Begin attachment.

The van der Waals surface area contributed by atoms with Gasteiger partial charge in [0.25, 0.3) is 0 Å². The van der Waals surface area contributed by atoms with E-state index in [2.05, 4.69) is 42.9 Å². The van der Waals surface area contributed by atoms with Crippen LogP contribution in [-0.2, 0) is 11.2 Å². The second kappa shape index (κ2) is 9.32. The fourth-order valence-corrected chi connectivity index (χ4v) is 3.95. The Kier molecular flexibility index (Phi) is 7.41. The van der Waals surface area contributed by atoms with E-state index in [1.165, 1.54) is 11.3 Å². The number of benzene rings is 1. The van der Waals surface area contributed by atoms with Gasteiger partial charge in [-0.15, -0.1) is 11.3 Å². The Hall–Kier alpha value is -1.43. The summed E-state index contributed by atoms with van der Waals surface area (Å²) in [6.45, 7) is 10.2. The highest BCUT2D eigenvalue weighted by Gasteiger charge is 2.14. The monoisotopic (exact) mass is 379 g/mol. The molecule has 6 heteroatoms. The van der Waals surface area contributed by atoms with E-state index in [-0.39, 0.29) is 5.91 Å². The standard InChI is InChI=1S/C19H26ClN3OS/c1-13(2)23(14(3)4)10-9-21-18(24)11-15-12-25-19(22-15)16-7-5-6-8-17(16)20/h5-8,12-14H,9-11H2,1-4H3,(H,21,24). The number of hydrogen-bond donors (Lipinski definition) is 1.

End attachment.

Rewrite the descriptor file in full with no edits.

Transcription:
The van der Waals surface area contributed by atoms with Gasteiger partial charge in [0.25, 0.3) is 0 Å². The van der Waals surface area contributed by atoms with E-state index in [2.05, 4.69) is 42.9 Å². The van der Waals surface area contributed by atoms with Crippen LogP contribution in [-0.2, 0) is 11.2 Å². The second kappa shape index (κ2) is 9.32. The fourth-order valence-corrected chi connectivity index (χ4v) is 3.95. The Kier molecular flexibility index (Phi) is 7.41. The van der Waals surface area contributed by atoms with E-state index in [1.165, 1.54) is 11.3 Å². The number of benzene rings is 1. The van der Waals surface area contributed by atoms with Gasteiger partial charge in [-0.15, -0.1) is 11.3 Å². The Hall–Kier alpha value is -1.43. The summed E-state index contributed by atoms with van der Waals surface area (Å²) in [6.45, 7) is 10.2. The highest BCUT2D eigenvalue weighted by Gasteiger charge is 2.14. The monoisotopic (exact) mass is 379 g/mol. The molecule has 6 heteroatoms. The van der Waals surface area contributed by atoms with E-state index in [-0.39, 0.29) is 5.91 Å². The standard InChI is InChI=1S/C19H26ClN3OS/c1-13(2)23(14(3)4)10-9-21-18(24)11-15-12-25-19(22-15)16-7-5-6-8-17(16)20/h5-8,12-14H,9-11H2,1-4H3,(H,21,24). The number of hydrogen-bond donors (Lipinski definition) is 1.